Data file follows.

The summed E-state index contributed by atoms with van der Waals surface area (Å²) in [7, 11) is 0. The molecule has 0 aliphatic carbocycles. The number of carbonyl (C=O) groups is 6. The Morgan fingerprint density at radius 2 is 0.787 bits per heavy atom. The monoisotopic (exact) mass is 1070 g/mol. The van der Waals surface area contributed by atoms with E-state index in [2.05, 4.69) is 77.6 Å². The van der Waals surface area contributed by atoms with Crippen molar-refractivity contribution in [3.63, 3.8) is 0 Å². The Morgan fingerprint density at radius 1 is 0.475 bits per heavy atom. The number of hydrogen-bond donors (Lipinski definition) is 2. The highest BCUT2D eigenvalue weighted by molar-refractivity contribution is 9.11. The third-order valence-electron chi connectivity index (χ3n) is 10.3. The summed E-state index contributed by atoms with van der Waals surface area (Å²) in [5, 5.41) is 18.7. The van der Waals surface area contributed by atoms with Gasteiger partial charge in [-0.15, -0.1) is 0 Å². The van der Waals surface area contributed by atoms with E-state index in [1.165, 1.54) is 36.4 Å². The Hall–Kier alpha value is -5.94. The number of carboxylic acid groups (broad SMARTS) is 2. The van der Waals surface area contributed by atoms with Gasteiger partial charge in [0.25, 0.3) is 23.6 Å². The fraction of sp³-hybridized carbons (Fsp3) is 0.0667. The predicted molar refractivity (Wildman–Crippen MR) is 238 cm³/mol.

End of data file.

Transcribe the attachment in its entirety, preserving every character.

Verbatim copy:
The summed E-state index contributed by atoms with van der Waals surface area (Å²) in [7, 11) is 0. The molecule has 0 aliphatic carbocycles. The number of carbonyl (C=O) groups is 6. The Morgan fingerprint density at radius 2 is 0.787 bits per heavy atom. The monoisotopic (exact) mass is 1070 g/mol. The van der Waals surface area contributed by atoms with E-state index in [2.05, 4.69) is 77.6 Å². The van der Waals surface area contributed by atoms with Crippen molar-refractivity contribution in [3.63, 3.8) is 0 Å². The Morgan fingerprint density at radius 1 is 0.475 bits per heavy atom. The number of hydrogen-bond donors (Lipinski definition) is 2. The highest BCUT2D eigenvalue weighted by molar-refractivity contribution is 9.11. The third-order valence-electron chi connectivity index (χ3n) is 10.3. The summed E-state index contributed by atoms with van der Waals surface area (Å²) in [5, 5.41) is 18.7. The van der Waals surface area contributed by atoms with Gasteiger partial charge in [-0.15, -0.1) is 0 Å². The van der Waals surface area contributed by atoms with E-state index in [1.165, 1.54) is 36.4 Å². The Hall–Kier alpha value is -5.94. The number of carboxylic acid groups (broad SMARTS) is 2. The van der Waals surface area contributed by atoms with Gasteiger partial charge in [0.25, 0.3) is 23.6 Å². The fraction of sp³-hybridized carbons (Fsp3) is 0.0667. The predicted molar refractivity (Wildman–Crippen MR) is 238 cm³/mol.